MS: The premise of Wire to Wire is so incredibly unique. Did you actually know someone who got hit in the head by an electrical wire?
SS: My mom once sent me a clipping about a similar train-powerline accident. It was a news story about high school kids who’d been drinking and climbed up on top of a moving boxcar as a lark. I was riding freights all around the country at the time, so I guess my mom sent me the clip as a kind of warning. In the news clipping, the boy who got hit by the power line was killed.
MS: The book feels so indie with its curling smoke, flickering tapes and dark churning Michigan waters. It all seems to unspool to a killer backbeat that sort of pulses in the back of the brain as it reads. Was that your intention? Did you listen to music to pump you up while you were writing?
SS: Early on I used to listen to Mickey Hart’s Planet Drum while I wrote. The drum cuts have a beat but no real melody and you can listen to them for hours. I used to play drums, and some of the cadence and rhythms of the prose are influenced by that in places — or at least it seems that way to me. Later I started listening to more trancy-stuff, particularly Jesse Sykes and the Sweet Hereafter, while I was writing. During the final edit, I listened to Jon Dee Graham and Alejandro Escoveda.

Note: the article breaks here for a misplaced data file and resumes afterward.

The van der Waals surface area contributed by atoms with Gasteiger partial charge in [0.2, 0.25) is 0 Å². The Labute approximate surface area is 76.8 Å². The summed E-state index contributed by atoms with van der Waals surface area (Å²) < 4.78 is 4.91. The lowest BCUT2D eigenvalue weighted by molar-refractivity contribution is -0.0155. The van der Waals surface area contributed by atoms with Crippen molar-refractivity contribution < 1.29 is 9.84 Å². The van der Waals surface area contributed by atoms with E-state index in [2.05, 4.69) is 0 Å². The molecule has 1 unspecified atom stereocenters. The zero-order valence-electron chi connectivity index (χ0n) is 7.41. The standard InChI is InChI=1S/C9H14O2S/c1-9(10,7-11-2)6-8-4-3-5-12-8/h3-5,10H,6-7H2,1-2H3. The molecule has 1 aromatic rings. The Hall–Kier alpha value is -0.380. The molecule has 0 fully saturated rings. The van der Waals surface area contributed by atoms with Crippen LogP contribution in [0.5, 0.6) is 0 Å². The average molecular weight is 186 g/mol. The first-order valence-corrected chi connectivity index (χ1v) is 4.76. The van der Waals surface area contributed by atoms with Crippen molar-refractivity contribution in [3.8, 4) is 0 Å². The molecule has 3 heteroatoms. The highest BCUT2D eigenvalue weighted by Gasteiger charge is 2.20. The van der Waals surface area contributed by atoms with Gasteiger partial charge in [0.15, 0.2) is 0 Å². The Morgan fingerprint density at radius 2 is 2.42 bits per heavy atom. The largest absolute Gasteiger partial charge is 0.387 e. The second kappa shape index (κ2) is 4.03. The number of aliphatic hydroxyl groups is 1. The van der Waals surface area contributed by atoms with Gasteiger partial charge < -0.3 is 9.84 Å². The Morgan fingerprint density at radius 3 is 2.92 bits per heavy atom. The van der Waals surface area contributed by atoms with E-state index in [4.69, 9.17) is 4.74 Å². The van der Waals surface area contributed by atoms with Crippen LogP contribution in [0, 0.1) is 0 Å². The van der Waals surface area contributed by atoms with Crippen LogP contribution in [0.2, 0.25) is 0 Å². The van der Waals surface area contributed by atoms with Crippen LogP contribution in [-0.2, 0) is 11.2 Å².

MS: Did any particular movies, writers or books influence Wire to Wire?
SS: Dog Soldiers by Robert Stone was a big influence, as well as his earlier book, A Hall of Mirrors. Those books are probably the reason I write in third person. I also tried to learn from the way Stone moves his story forward with very little exposition. Since this is my first book, almost everything I read influenced it.
MS: The glue-huffing, if that’s the right term, is so dark. Is that where you find parts of forgotten Michigan? Does that reflect the Michigan you know?